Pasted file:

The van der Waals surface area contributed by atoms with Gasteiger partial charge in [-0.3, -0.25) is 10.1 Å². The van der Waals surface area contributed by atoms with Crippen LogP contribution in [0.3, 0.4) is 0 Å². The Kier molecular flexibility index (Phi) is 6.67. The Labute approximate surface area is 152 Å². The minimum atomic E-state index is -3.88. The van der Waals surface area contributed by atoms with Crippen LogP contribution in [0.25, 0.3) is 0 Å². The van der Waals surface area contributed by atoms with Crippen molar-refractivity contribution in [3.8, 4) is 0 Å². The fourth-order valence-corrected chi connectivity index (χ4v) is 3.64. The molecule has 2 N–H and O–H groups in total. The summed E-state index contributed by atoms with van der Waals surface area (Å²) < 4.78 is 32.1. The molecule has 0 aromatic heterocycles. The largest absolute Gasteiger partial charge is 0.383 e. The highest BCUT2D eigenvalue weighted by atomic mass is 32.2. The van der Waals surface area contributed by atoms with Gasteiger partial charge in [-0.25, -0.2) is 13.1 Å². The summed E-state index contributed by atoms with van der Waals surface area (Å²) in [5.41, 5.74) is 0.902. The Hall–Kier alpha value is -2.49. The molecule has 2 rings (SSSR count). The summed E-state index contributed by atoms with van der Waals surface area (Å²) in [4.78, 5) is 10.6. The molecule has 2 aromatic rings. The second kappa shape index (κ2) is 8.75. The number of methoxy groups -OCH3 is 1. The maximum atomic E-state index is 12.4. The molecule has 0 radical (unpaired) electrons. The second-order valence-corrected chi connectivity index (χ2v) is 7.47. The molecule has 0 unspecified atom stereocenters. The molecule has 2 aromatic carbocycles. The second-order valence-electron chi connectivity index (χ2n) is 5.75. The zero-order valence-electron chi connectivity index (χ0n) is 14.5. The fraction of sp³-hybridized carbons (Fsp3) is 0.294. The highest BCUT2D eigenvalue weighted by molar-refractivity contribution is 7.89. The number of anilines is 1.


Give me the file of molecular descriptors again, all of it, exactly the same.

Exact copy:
The van der Waals surface area contributed by atoms with Gasteiger partial charge in [-0.3, -0.25) is 10.1 Å². The van der Waals surface area contributed by atoms with Crippen LogP contribution in [0.3, 0.4) is 0 Å². The Kier molecular flexibility index (Phi) is 6.67. The Labute approximate surface area is 152 Å². The minimum atomic E-state index is -3.88. The van der Waals surface area contributed by atoms with Crippen LogP contribution in [0.25, 0.3) is 0 Å². The van der Waals surface area contributed by atoms with Crippen molar-refractivity contribution in [3.8, 4) is 0 Å². The fourth-order valence-corrected chi connectivity index (χ4v) is 3.64. The molecule has 2 N–H and O–H groups in total. The summed E-state index contributed by atoms with van der Waals surface area (Å²) < 4.78 is 32.1. The molecule has 0 aromatic heterocycles. The largest absolute Gasteiger partial charge is 0.383 e. The highest BCUT2D eigenvalue weighted by atomic mass is 32.2. The van der Waals surface area contributed by atoms with Gasteiger partial charge in [-0.25, -0.2) is 13.1 Å². The summed E-state index contributed by atoms with van der Waals surface area (Å²) in [5.41, 5.74) is 0.902. The Hall–Kier alpha value is -2.49. The molecule has 2 rings (SSSR count). The summed E-state index contributed by atoms with van der Waals surface area (Å²) in [4.78, 5) is 10.6. The molecule has 2 aromatic rings. The second kappa shape index (κ2) is 8.75. The number of methoxy groups -OCH3 is 1. The maximum atomic E-state index is 12.4. The molecule has 0 radical (unpaired) electrons. The second-order valence-corrected chi connectivity index (χ2v) is 7.47. The molecule has 0 unspecified atom stereocenters. The molecule has 2 aromatic carbocycles. The second-order valence-electron chi connectivity index (χ2n) is 5.75. The zero-order valence-electron chi connectivity index (χ0n) is 14.5. The fraction of sp³-hybridized carbons (Fsp3) is 0.294. The highest BCUT2D eigenvalue weighted by molar-refractivity contribution is 7.89. The number of anilines is 1.